Employee can leave if not bound by contract terms


The Supreme Court held that an employee has a right to resign from their job and cannot be forced to serve if they are not willing to stay on. An employee can be stopped from leaving only if there are terms in the contract of appointment that prevents their departure, or if disciplinary proceedings are pending or contemplated that are sought to be avoided by resigning from the job.

In Sanjay Jain v National Aviation Company India, Sanjay Jain joined Air India in 1992 as an assistant aircraft engineer in the major maintenance division of the engineering department. In his appointment letter, he was required to serve Air India for a minimum period of five years. Jain resigned in 2006 after more than five years of service and provided 30 days’ notice to join Jet Airways. He approached Air India to release his pending dues, provident fund, gratuity and unpaid wages. Air India, however, issued a letter dated 16 July 2008 to the effect that since his resignation had not been accepted, he was to report for duty. Bombay High Court dismissed Jain’s writ petition on the ground that acceptance of resignation was necessary.

The Supreme Court, on appeal, held that it was apparent from a simple reading of the provisions contained in standing order 18 of the Industrial Employment (Standing Orders) Act, 1946, that a workman has a right to resign from the services by giving a notice of the period as prescribed under standing order 17, which provides termination of services by serving 30 days of notice for a permanent workman, seven days of notice with respect to a workman who is on probation and 24 hours of notice for a temporary workman.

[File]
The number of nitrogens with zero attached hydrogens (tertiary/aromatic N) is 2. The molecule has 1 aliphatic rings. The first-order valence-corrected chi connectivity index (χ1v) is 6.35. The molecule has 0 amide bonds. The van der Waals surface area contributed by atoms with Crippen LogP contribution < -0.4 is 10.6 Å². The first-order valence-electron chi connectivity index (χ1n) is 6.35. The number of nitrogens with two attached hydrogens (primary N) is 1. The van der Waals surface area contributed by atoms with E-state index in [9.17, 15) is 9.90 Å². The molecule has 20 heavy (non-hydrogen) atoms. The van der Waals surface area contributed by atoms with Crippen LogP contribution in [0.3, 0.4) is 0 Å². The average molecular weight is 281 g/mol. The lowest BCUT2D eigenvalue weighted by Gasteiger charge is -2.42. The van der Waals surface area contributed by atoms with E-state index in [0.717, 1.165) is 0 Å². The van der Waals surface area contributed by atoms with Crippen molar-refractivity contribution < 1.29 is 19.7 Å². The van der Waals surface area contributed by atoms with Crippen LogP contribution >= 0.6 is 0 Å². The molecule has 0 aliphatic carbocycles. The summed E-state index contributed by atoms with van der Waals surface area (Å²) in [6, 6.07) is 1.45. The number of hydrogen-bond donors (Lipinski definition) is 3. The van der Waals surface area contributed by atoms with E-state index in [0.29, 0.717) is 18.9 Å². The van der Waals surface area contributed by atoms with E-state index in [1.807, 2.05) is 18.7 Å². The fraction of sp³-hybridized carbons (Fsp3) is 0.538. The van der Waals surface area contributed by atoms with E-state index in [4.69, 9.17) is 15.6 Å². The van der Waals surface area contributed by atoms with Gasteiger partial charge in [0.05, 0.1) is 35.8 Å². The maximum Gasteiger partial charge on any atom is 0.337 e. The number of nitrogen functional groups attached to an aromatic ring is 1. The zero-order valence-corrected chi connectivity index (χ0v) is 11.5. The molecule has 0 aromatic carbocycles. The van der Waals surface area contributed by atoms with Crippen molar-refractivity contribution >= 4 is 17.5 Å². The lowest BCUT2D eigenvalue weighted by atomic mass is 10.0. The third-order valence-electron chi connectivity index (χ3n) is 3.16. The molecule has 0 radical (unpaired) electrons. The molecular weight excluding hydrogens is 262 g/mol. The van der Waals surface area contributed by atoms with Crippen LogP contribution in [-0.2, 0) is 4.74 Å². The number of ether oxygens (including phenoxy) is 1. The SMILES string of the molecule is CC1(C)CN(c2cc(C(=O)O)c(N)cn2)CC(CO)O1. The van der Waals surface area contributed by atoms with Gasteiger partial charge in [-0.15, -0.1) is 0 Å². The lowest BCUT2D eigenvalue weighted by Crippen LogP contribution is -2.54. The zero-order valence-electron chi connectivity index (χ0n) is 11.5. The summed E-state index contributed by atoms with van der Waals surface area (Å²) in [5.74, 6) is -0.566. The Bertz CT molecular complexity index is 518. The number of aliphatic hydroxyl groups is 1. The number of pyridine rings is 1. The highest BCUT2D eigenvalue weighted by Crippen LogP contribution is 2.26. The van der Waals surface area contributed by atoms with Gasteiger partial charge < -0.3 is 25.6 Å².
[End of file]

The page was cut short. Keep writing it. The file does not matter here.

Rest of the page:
For a permanent employee, a period of 30 days is provided to terminate or resign as is apparent on a conjoint reading of provisions of standing orders 17 and 18. Thus, an acceptance of resignation is not required where a notice has been given for 30 days. The bond to serve was for only five years as stipulated in the order of his appointment. There was no other standing order or rule which put a fetter on an employee to resign or conferred power on the employer to reject a resignation.

The Supreme Court set aside Bombay High Court’s judgment and directed Air India to pay all due benefits to Jain.

The dispute digest is compiled by Bhasin & Co, Advocates, a corporate law firm based in New Delhi. The authors can be contacted at lbhasin@bhasinco.in or lbhasin@gmail.com. Readers should not act on the basis of this information without seeking professional legal advice.